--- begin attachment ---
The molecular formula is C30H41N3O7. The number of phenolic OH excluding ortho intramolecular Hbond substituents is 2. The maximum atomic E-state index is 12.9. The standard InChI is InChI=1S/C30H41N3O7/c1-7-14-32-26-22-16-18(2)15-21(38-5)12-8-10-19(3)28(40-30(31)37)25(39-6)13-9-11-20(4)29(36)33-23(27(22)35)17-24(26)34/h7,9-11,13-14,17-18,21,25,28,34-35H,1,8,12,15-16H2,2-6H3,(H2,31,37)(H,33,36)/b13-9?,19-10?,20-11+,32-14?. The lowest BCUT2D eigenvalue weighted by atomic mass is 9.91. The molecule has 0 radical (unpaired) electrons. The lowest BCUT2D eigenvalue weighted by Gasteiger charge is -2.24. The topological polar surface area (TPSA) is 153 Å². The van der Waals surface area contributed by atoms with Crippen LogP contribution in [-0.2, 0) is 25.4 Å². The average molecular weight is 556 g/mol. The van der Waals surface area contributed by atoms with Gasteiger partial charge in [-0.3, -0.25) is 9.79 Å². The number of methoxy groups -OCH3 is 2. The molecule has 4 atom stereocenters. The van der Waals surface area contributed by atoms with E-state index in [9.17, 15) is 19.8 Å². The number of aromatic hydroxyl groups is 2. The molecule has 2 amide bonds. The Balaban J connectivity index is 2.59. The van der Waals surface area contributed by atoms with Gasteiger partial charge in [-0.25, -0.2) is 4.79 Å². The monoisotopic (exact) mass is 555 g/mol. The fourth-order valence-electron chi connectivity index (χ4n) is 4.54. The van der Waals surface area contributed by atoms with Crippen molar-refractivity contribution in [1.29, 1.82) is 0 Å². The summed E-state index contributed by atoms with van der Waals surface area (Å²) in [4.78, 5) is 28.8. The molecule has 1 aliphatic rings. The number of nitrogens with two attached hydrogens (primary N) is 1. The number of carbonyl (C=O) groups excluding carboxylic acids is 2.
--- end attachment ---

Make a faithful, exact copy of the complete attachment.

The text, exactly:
The molecular formula is C30H41N3O7. The number of phenolic OH excluding ortho intramolecular Hbond substituents is 2. The maximum atomic E-state index is 12.9. The standard InChI is InChI=1S/C30H41N3O7/c1-7-14-32-26-22-16-18(2)15-21(38-5)12-8-10-19(3)28(40-30(31)37)25(39-6)13-9-11-20(4)29(36)33-23(27(22)35)17-24(26)34/h7,9-11,13-14,17-18,21,25,28,34-35H,1,8,12,15-16H2,2-6H3,(H2,31,37)(H,33,36)/b13-9?,19-10?,20-11+,32-14?. The lowest BCUT2D eigenvalue weighted by atomic mass is 9.91. The molecule has 0 radical (unpaired) electrons. The lowest BCUT2D eigenvalue weighted by Gasteiger charge is -2.24. The topological polar surface area (TPSA) is 153 Å². The van der Waals surface area contributed by atoms with Crippen LogP contribution in [-0.2, 0) is 25.4 Å². The average molecular weight is 556 g/mol. The van der Waals surface area contributed by atoms with Gasteiger partial charge in [-0.3, -0.25) is 9.79 Å². The number of methoxy groups -OCH3 is 2. The molecule has 4 atom stereocenters. The van der Waals surface area contributed by atoms with E-state index in [9.17, 15) is 19.8 Å². The number of aromatic hydroxyl groups is 2. The molecule has 2 amide bonds. The Balaban J connectivity index is 2.59. The van der Waals surface area contributed by atoms with Gasteiger partial charge in [-0.25, -0.2) is 4.79 Å². The monoisotopic (exact) mass is 555 g/mol. The fourth-order valence-electron chi connectivity index (χ4n) is 4.54. The van der Waals surface area contributed by atoms with Crippen molar-refractivity contribution in [1.29, 1.82) is 0 Å². The summed E-state index contributed by atoms with van der Waals surface area (Å²) in [4.78, 5) is 28.8. The molecule has 1 aliphatic rings. The number of nitrogens with two attached hydrogens (primary N) is 1. The number of carbonyl (C=O) groups excluding carboxylic acids is 2.